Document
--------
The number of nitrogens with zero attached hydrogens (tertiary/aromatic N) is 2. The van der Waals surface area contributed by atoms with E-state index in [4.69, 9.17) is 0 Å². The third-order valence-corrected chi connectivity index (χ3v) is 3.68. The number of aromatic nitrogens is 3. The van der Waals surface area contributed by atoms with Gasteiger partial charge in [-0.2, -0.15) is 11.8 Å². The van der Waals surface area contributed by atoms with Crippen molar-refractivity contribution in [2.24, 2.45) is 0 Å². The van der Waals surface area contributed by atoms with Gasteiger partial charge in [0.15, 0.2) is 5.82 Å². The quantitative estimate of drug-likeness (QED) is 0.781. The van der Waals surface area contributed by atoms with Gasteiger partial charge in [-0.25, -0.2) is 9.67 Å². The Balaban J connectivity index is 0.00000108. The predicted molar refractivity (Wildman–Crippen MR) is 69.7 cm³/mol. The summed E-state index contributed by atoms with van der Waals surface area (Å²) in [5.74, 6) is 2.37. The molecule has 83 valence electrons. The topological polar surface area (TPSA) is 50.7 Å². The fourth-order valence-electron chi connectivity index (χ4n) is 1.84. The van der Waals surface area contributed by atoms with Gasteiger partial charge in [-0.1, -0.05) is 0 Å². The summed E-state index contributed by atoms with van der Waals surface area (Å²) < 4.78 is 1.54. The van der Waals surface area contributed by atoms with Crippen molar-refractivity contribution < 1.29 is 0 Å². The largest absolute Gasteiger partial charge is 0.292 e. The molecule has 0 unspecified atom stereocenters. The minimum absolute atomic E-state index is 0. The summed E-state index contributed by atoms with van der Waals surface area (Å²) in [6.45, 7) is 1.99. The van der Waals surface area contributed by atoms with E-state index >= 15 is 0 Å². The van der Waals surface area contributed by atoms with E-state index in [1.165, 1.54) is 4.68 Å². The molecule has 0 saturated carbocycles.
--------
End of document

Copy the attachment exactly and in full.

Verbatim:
The number of nitrogens with zero attached hydrogens (tertiary/aromatic N) is 2. The van der Waals surface area contributed by atoms with E-state index in [4.69, 9.17) is 0 Å². The third-order valence-corrected chi connectivity index (χ3v) is 3.68. The number of aromatic nitrogens is 3. The van der Waals surface area contributed by atoms with Gasteiger partial charge in [-0.2, -0.15) is 11.8 Å². The van der Waals surface area contributed by atoms with Crippen molar-refractivity contribution in [2.24, 2.45) is 0 Å². The van der Waals surface area contributed by atoms with Gasteiger partial charge in [0.15, 0.2) is 5.82 Å². The quantitative estimate of drug-likeness (QED) is 0.781. The van der Waals surface area contributed by atoms with Gasteiger partial charge in [-0.25, -0.2) is 9.67 Å². The Balaban J connectivity index is 0.00000108. The predicted molar refractivity (Wildman–Crippen MR) is 69.7 cm³/mol. The summed E-state index contributed by atoms with van der Waals surface area (Å²) in [5.74, 6) is 2.37. The molecule has 83 valence electrons. The topological polar surface area (TPSA) is 50.7 Å². The fourth-order valence-electron chi connectivity index (χ4n) is 1.84. The van der Waals surface area contributed by atoms with Gasteiger partial charge in [-0.1, -0.05) is 0 Å². The summed E-state index contributed by atoms with van der Waals surface area (Å²) < 4.78 is 1.54. The van der Waals surface area contributed by atoms with Crippen molar-refractivity contribution < 1.29 is 0 Å². The largest absolute Gasteiger partial charge is 0.292 e. The molecule has 0 unspecified atom stereocenters. The minimum absolute atomic E-state index is 0. The summed E-state index contributed by atoms with van der Waals surface area (Å²) in [6.45, 7) is 1.99. The van der Waals surface area contributed by atoms with E-state index >= 15 is 0 Å². The van der Waals surface area contributed by atoms with E-state index in [1.165, 1.54) is 4.68 Å². The molecule has 0 saturated carbocycles.